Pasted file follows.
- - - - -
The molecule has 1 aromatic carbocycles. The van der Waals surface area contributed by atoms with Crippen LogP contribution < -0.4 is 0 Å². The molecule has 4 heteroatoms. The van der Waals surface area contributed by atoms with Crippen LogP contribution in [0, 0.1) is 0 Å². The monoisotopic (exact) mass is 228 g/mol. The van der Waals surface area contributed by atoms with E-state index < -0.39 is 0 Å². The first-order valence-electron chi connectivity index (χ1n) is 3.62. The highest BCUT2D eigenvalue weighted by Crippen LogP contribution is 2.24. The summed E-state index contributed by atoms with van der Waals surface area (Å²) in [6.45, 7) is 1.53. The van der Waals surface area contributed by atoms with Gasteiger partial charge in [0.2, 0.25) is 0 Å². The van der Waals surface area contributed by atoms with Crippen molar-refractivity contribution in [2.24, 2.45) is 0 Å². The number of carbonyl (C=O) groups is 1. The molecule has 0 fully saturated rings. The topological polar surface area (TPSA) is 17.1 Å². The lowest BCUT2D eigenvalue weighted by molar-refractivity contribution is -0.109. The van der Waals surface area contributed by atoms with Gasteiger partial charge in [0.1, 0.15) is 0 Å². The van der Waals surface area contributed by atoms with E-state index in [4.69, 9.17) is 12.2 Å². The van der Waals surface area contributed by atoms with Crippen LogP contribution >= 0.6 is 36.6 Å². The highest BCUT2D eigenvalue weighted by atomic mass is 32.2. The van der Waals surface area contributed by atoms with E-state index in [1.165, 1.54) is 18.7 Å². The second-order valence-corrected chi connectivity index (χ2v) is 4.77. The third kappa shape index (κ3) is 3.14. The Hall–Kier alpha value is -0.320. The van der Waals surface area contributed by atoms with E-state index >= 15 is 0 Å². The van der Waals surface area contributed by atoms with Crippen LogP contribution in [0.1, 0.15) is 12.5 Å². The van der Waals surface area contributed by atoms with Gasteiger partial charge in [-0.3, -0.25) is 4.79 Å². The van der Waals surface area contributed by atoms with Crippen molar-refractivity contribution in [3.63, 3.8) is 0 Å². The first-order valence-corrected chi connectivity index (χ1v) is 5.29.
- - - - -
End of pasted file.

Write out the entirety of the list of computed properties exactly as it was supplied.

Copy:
The molecule has 1 aromatic carbocycles. The van der Waals surface area contributed by atoms with Crippen LogP contribution < -0.4 is 0 Å². The molecule has 4 heteroatoms. The van der Waals surface area contributed by atoms with Crippen LogP contribution in [0, 0.1) is 0 Å². The monoisotopic (exact) mass is 228 g/mol. The van der Waals surface area contributed by atoms with E-state index < -0.39 is 0 Å². The first-order valence-electron chi connectivity index (χ1n) is 3.62. The highest BCUT2D eigenvalue weighted by Crippen LogP contribution is 2.24. The summed E-state index contributed by atoms with van der Waals surface area (Å²) in [6.45, 7) is 1.53. The van der Waals surface area contributed by atoms with Gasteiger partial charge in [0.2, 0.25) is 0 Å². The van der Waals surface area contributed by atoms with Crippen molar-refractivity contribution in [2.24, 2.45) is 0 Å². The number of carbonyl (C=O) groups is 1. The molecule has 0 fully saturated rings. The topological polar surface area (TPSA) is 17.1 Å². The lowest BCUT2D eigenvalue weighted by molar-refractivity contribution is -0.109. The van der Waals surface area contributed by atoms with Gasteiger partial charge in [0.1, 0.15) is 0 Å². The van der Waals surface area contributed by atoms with E-state index in [4.69, 9.17) is 12.2 Å². The van der Waals surface area contributed by atoms with Crippen LogP contribution >= 0.6 is 36.6 Å². The highest BCUT2D eigenvalue weighted by atomic mass is 32.2. The van der Waals surface area contributed by atoms with E-state index in [1.165, 1.54) is 18.7 Å². The second-order valence-corrected chi connectivity index (χ2v) is 4.77. The third kappa shape index (κ3) is 3.14. The Hall–Kier alpha value is -0.320. The van der Waals surface area contributed by atoms with E-state index >= 15 is 0 Å². The van der Waals surface area contributed by atoms with Crippen LogP contribution in [0.1, 0.15) is 12.5 Å². The van der Waals surface area contributed by atoms with Gasteiger partial charge in [-0.3, -0.25) is 4.79 Å². The van der Waals surface area contributed by atoms with Crippen molar-refractivity contribution in [3.63, 3.8) is 0 Å². The first-order valence-corrected chi connectivity index (χ1v) is 5.29.